What Does Smoke do to Bees?
Honey bees are an essential part of modern farming and needed for pollination of many profitable crops. For centuries, smoke has been used by beekeepers as a tool in hive management. But, what does smoke do to bees? Learn why beekeepers use smoke and how it can reduce bee deaths in the beekeeping industry.
Smoke and Bees: How it Works
Depending on your general view of beekeeping, the idea of using smoke in a beehive likely brings one of two images to mind.
Perhaps, you imagine thousands of honey bees choking and gasping for breath. They fall to the surface of the comb in a desperate plea for survival.
Or, you envision bees inhaling puffs of smoke willingly. Then with a peaceful sigh, they go to sleep and rest for a bit.
Well honestly, neither of those situations is the truth. Smoke does have an effect on honey bees behavior but not to either of those extremes.
Disrupting Pheromone Signals
Communication among honey bees is one of the most fascinating systems in the insect world. Each type of bee in a hive works together for the greater good. There must be some way to mass communicate the needs of the colony.
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Actually, honey bees communicate in several ways- including bee dances that help foragers find food efficiently. But another important method of communication is through the use of pheromones.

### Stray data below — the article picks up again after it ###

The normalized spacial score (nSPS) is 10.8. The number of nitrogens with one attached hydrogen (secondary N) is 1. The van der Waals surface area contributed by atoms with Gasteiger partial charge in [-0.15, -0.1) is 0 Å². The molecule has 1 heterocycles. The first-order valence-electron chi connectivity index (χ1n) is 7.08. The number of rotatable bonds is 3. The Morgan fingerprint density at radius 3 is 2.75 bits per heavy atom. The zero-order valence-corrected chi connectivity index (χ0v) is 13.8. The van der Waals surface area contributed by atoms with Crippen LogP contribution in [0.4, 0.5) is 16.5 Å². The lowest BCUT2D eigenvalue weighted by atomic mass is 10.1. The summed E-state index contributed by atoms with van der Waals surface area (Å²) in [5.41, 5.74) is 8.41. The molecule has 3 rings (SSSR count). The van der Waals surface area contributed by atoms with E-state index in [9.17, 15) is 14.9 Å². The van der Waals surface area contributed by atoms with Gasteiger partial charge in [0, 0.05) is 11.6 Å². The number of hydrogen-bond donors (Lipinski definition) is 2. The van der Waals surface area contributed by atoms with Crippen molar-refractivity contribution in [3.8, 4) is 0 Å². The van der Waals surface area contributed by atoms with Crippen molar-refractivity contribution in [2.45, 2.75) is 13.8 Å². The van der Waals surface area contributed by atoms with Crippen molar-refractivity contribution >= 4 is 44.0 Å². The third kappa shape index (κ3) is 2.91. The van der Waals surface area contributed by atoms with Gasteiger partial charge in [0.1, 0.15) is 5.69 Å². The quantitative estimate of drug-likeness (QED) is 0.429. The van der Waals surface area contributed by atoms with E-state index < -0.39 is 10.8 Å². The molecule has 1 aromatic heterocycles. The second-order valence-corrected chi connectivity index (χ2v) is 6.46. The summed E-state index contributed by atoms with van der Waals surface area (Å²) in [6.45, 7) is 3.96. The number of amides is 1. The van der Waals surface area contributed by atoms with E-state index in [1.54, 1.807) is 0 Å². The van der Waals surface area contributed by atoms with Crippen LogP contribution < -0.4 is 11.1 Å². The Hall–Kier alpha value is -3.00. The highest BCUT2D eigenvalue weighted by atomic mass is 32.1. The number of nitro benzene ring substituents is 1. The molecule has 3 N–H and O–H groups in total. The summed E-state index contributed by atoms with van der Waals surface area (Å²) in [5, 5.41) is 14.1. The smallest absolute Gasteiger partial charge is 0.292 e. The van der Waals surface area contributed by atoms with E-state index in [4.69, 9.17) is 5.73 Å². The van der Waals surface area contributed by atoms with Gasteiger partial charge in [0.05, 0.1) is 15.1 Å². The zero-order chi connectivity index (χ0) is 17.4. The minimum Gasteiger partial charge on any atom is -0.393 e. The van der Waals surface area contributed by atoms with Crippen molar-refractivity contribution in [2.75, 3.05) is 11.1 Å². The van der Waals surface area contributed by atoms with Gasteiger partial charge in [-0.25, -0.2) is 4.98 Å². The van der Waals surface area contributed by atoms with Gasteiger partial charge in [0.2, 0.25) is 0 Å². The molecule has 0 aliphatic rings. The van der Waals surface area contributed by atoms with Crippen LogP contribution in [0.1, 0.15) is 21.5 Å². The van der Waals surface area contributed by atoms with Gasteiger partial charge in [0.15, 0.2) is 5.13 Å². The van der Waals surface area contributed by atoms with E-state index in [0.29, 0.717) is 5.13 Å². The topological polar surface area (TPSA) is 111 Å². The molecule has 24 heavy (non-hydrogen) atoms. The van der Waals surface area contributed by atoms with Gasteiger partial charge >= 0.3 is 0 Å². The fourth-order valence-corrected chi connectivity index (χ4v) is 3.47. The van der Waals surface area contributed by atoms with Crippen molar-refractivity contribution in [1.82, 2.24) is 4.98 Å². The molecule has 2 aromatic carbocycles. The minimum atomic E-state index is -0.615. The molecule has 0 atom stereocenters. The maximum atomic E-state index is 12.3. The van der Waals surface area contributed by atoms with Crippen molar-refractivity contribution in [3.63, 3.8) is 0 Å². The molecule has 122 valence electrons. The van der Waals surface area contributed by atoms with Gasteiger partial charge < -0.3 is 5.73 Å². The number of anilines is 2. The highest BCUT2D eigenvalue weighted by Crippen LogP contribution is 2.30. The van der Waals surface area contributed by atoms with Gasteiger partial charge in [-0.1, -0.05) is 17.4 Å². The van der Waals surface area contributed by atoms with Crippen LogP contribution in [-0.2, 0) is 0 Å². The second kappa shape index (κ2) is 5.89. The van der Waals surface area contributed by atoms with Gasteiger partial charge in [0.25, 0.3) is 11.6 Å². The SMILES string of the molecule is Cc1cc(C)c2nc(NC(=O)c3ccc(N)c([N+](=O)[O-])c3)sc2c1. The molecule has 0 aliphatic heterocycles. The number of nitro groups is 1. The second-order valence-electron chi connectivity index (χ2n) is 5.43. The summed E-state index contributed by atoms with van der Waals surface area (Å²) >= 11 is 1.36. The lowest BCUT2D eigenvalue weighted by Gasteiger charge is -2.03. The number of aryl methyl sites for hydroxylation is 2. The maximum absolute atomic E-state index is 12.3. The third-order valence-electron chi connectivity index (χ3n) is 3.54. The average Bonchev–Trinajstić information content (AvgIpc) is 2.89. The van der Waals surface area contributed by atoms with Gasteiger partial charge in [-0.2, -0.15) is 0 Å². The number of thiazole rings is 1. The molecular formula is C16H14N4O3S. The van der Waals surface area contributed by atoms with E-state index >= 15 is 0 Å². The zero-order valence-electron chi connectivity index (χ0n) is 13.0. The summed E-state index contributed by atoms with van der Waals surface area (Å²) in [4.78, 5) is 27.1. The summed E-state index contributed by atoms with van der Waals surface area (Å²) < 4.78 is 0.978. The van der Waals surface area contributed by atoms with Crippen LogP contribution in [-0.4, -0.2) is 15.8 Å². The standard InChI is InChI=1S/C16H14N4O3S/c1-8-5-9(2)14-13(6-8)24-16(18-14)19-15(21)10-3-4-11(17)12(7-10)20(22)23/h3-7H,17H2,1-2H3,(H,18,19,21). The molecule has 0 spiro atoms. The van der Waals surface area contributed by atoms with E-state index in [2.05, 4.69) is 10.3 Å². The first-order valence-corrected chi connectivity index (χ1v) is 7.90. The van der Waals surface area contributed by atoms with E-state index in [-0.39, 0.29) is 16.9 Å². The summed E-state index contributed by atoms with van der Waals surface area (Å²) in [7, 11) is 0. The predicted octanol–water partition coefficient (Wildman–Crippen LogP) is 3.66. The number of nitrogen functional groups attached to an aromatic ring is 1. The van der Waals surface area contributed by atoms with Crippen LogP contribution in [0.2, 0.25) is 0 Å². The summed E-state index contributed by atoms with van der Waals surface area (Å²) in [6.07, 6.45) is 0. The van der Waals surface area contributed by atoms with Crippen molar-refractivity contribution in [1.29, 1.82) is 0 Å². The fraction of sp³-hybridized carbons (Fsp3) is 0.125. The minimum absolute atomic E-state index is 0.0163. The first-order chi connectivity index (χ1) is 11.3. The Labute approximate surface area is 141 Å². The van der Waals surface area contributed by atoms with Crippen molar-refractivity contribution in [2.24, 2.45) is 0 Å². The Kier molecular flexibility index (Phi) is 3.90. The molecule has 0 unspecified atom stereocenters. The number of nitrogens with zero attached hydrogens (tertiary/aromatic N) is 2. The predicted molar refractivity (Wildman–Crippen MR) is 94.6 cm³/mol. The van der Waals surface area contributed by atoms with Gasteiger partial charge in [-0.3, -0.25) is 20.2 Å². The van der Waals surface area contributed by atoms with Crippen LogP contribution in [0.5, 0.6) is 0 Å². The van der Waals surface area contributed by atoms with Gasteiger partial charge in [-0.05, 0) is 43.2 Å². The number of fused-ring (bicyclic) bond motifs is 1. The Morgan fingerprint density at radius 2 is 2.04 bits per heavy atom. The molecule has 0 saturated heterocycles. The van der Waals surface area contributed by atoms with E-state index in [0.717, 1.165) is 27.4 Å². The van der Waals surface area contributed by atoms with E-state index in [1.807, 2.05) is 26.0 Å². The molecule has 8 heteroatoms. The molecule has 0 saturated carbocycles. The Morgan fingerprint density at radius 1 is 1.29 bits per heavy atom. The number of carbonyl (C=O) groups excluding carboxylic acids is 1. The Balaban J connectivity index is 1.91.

Think of pheromones as external hormones that notify colony members of various hive conditions. This is much more than just a bees’ sense of smell. The bees themselves give off pheromones – even the young or developing brood have them.
When a beekeeper uses a bee smoker properly, (gentle puffs on the bellows) the smoke disrupts alarm pheromone signals among the bees.
Strong alarm pheromones (isopentyl acetate and 2-heptanone) are released to call for help. Smoke makes it difficult for them to coordinate group activities – it slows the defense response.
For example, when smoke slows their communication signals, they may find it more difficult to form an attack force to sting and drive the beekeeper away.
For myself, a fascinating aspect of beekeeping is the way they allow us to view their inner world. In many cases, we can inspect a honey bee colony by removing frames and the bees take little notice of us.
This connection with nature is a great benefit of keeping bees. And, you don’t have to have a lot of hives to enjoy this experience.
However, they are programed to defend the hive against any predator. And you – dear beekeeper – with the top of their home in your hand may be considered a predator.
When bees sense smoke, several behavioral changed are immediately apparent. They move away from the smoke in an excited or agitated manner.
Worker bees rush to frames of honey and begin to feed. Their honey stomach is engorged with honey from the comb.
Scientists believe this may be a survival mode instinct – in case the colony must leave the hive in a forest fire. Taking some food with them may be their only way to survive.
Smoke Used as a Tool In Beekeeping
In my beginner beekeeping class, I tell my students the benefits of using a bee smoker properly. While smoke does not put bees to sleep, it does make colonies easier to manage.
The beekeeper is more likely to work calmly without hundreds of angry bees buzzing around the veil. Fewer bees are accidentally crushed when there is less rush to complete the hive inspection.